A few spare or misplaced atoms in a molecule can make all the difference in a cell, turning it from normal to malignant. Robert Hickey, Ph.D., is homing in on these molecular miscues to improve methods of detecting and treating cancer.
|Robert Hickey (Photo by p.cunningham)|
Hickey joined City of Hope from Indiana University Melvin and Bren Simon Cancer Center on March 9 as an associate professor in the Division of Radiation Biology. His main research efforts focus on biomarkers — molecules and other factors that differ between normal and diseased cells.
Researchers and clinicians can use biomarkers to identify cancer cells, which is useful in diagnosis and the assessment of patients’ response to treatment. Biomarkers also may help physicians select the best treatment for a patient’s particular cancer, and they may suggest targets for new anticancer therapies.
One of the molecules he is studying is a protein called proliferating cell nuclear antigen, or PCNA. PCNA is one component of a larger molecular machine that reproduces a cell’s DNA before the cell divides.
He already has found molecular differences between the protein found in normal cells and its counterpart in cancerous cells. In cancer cells, the changes to PCNA cause mutations in DNA that can lead to cancer, as well as boost a tumor cell’s ability to thrive and spread.
Hickey has developed an antibody that binds selectively to the version of PCNA found in cancer cells, called caPCNA, but ignores the PCNA found in normal cells.
“The selective nature of our antibody could make it useful as a diagnostic tool, especially in cases where it’s difficult to tell if a sample contains cancer cells or not,” Hickey said. Ideally, pathologists could use it when looking at biopsy specimens to help identify malignant cells within them.
Hickey also aims to understand the mechanisms that drive the conversion of normal PCNA to caPCNA.
“We see caPCNA in different patient samples, so it isn’t the result of random mutations in normal PCNA,” he said. “There likely is a consistent change or pathway that gives rise to it — maybe stress or some other factor — and we’re interested in finding what that process is.”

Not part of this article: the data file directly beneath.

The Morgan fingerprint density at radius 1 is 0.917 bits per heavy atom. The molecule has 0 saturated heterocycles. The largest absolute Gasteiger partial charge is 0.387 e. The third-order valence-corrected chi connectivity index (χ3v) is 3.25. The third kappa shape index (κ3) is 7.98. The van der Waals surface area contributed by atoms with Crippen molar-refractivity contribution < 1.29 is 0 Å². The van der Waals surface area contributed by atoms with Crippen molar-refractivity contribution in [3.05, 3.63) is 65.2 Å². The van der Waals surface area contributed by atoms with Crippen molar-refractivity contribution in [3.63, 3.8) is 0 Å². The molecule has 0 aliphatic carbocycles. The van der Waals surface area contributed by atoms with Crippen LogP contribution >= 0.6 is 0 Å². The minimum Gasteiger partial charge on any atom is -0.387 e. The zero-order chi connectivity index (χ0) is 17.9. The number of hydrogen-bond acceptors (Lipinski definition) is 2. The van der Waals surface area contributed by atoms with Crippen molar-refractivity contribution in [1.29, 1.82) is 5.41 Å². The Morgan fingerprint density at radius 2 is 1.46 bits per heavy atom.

Finding the source of PCNA’s conversion to caPCNA could lead to new therapeutic targets, he added.
Hickey also co-directs City of Hope’s Mass Spectrometry and Proteomics Core facility. The facility aids researchers in studying the makeup, structure and function of proteins. Hickey will help expand its scope to search for new biomarkers, and to aid in discovery and development of new therapeutic molecules.
“We’re very excited to have Robert join our team and help lead our excellent core facility,” said Richard Jove, Ph.D., Morgan and Helen Chu Director’s Chair of Beckman Research Institute. “His strengths and experience will be very helpful in elevating our research and expanding our proteomics capabilities.”
Hickey previously was an associate professor of medicine at Indiana University. He completed postdoctoral fellowships at the Worchester Foundation for Experimental Biology in Massachusetts and at the Albert Einstein College of Medicine in New York. He obtained his doctoral degree in biochemistry from the City University of New York.